Feb 8, 2006


Yesterday I met with Sandy, the project leader and my primary customer. A couple of weeks ago I gave her a couple of pages of recommendations, along with an A3 describing how I thought I could support the team.

Our boss, Mark, has had people doing A3s for about a year. If you haven’t used them, they help to build a simple, visual, current state description, a future state vision, and define what it will take to get from one to the other. (They are called A3s because you draw them on an 11” x 17” sheet of paper – known to Xerox machine technicians and paper merchants by the designation “A3.”)

We use a model from the Lean Learning Center folks. Below is the LLC model and a rough idea of the A3 I did to facilitate my discussion with Sandy. I needed her to validate my thinking.

Project: Support ATP Task Force with lean thinking

Business case:
Task force leader has requested lean consulting support.

Task force's work is more successful because of lean.
Everyone learns more about journals, markets & lean.
Correct tools/thinking provided in response to customer (task force) pull.

Current state:

Inexperienced with lean applications
Think lean might be a help
Committed to finding value & eliminating waste

Help Ellen use VSM for journals process current state.
Suggest tools & data and help deploy them
Data one week before meeting

I also did an A3 for the project, based on a document Sandy wrote to establish the need and plan for the project. It had been validated by Mark and the task force chair, Peter.

Somehow, as Sandy and I talked, the idea of Hoshin planning – policy deployment – was percolating in my mind. I started drawing a set of rectangles – one for the executive level that stated the need for our project, one for the task force, and one for the staff process redesign team. The rectangles were linked – the task force line item on the executive A3 becoming the business case objective on the task force A3. I don’t think classical Hoshin planning uses A3s for deployment, but what the heck? We’re learning by doing, and we can get better at using tools as we go.

Sandy took the project A3 and went about constructing an executive A3 based on our current strategic planning documents. A3s are for walking around and showing to people, so Sandy showed it to Ellen and incorporated her ideas. Sandy then showed Mark what she had put together and he liked the idea. Seeing the linked plans, Mark was able to clarify the executive A3 as understood by Sandy, which is exactly what Hoshin planning is supposed to do. In this case, literally get the team members on the same page. Sandy is more confident in the team’s ability to know what it is supposed to do once we get the other team members familiar with the A3 tool.

I cobbled up a short primer on A3 problem solving that can go to the team members along with their advance meeting info. Luckily, Cindy Jimmerson of Lean Healthcare West, agreed to do an article on A3s for the March “Lean Directions” and I had some materials from the Lean Learning Center. I grafted them to each other for a quickie introduction to the A3 process.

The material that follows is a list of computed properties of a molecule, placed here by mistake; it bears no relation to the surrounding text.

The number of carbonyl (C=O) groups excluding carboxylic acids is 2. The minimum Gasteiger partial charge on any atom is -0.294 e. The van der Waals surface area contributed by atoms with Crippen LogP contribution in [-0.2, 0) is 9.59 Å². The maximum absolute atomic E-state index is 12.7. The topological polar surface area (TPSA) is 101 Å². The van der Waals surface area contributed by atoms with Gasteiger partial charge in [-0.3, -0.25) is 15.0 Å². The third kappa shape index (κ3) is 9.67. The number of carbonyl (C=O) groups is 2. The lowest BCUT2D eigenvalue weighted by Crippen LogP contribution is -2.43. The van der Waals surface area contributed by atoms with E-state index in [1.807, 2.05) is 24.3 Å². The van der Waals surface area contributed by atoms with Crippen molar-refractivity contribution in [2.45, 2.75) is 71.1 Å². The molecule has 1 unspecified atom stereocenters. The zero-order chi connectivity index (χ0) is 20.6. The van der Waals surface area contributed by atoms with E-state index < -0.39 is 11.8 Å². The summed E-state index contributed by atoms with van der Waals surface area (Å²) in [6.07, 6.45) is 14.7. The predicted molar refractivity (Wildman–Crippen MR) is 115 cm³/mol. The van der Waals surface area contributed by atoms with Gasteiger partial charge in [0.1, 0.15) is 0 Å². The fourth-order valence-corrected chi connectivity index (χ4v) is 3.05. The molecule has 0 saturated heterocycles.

Sandy is super-organized and is determined to e-mail the members their meeting materials Wednesday (Feb 9) for our meeting in Chicago on Monday. The schedule is more compressed that she would like, but our chair wanted an early face-to-face meeting to kick off the project.

Next – value-stream mapping the process for getting articles written and ready to publish in a scholarly journal. And pretty soon, reflections on integrating thoughts from Joe Ely and Hal Macomber on lean project organization.

Question: This is a pretty inexact use of Hoshin planning, but others I’ve seen are too complex. Do you know of a “learner’s permit” type of process that would be better than using the A3?


Joe said...

Karen, I think you are doing fine. Hoshin is "policy deployment", it is setting direction and then moving towards it.

Your use of A3s allows execs to see what policy is, in reality, being deployed. Mark's review of it and tweaking thereof demonstrates the value.

It also pulls in a key principle of project management; keeping the objective in front of the team. The simplicity of the A3 is central.

Tools are simply tools. More important is the underlying communication and agreement. You are getting that done. That's enough.

A VSM on writing articles...very cool. I'm guessing you'll find looooooooooong wait times as manuscripts sit on desks, awaiting reviews. How do you speed that up?? Will be a good question!!

Karen Wilhelm said...

We've identified some serious weak points in the review process - and they all boil down to people - their commitment to the journal, primarily.

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